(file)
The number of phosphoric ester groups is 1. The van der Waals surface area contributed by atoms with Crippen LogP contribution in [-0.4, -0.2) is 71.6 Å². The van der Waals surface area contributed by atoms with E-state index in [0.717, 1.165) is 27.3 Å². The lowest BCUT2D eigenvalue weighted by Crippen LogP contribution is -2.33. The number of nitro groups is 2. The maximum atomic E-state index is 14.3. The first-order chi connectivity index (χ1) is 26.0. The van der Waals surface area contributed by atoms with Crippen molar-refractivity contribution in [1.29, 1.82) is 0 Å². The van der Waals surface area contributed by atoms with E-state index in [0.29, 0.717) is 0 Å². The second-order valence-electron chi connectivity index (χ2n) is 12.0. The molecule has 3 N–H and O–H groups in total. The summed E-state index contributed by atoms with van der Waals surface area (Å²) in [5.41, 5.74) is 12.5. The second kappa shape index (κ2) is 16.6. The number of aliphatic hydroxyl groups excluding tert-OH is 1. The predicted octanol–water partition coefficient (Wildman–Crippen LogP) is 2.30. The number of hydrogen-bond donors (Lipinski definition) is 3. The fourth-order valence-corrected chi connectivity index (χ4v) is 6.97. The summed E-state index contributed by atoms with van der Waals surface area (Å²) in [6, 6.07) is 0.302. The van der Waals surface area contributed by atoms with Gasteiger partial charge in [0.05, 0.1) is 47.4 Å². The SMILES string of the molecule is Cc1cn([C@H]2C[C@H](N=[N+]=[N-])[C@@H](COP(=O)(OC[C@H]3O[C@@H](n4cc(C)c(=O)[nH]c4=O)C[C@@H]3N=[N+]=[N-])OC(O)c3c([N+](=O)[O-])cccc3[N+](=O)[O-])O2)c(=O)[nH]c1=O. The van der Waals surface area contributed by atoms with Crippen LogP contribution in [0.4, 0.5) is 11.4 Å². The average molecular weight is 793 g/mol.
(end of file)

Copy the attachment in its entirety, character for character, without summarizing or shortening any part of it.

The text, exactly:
The number of phosphoric ester groups is 1. The van der Waals surface area contributed by atoms with Crippen LogP contribution in [-0.4, -0.2) is 71.6 Å². The van der Waals surface area contributed by atoms with E-state index in [0.717, 1.165) is 27.3 Å². The lowest BCUT2D eigenvalue weighted by Crippen LogP contribution is -2.33. The number of nitro groups is 2. The maximum atomic E-state index is 14.3. The first-order chi connectivity index (χ1) is 26.0. The van der Waals surface area contributed by atoms with Crippen molar-refractivity contribution in [1.29, 1.82) is 0 Å². The van der Waals surface area contributed by atoms with E-state index in [0.29, 0.717) is 0 Å². The second-order valence-electron chi connectivity index (χ2n) is 12.0. The molecule has 3 N–H and O–H groups in total. The summed E-state index contributed by atoms with van der Waals surface area (Å²) in [5.41, 5.74) is 12.5. The second kappa shape index (κ2) is 16.6. The number of aliphatic hydroxyl groups excluding tert-OH is 1. The predicted octanol–water partition coefficient (Wildman–Crippen LogP) is 2.30. The number of hydrogen-bond donors (Lipinski definition) is 3. The fourth-order valence-corrected chi connectivity index (χ4v) is 6.97. The summed E-state index contributed by atoms with van der Waals surface area (Å²) in [6, 6.07) is 0.302. The van der Waals surface area contributed by atoms with Gasteiger partial charge in [0.05, 0.1) is 47.4 Å². The SMILES string of the molecule is Cc1cn([C@H]2C[C@H](N=[N+]=[N-])[C@@H](COP(=O)(OC[C@H]3O[C@@H](n4cc(C)c(=O)[nH]c4=O)C[C@@H]3N=[N+]=[N-])OC(O)c3c([N+](=O)[O-])cccc3[N+](=O)[O-])O2)c(=O)[nH]c1=O. The van der Waals surface area contributed by atoms with Crippen LogP contribution in [0.4, 0.5) is 11.4 Å². The average molecular weight is 793 g/mol.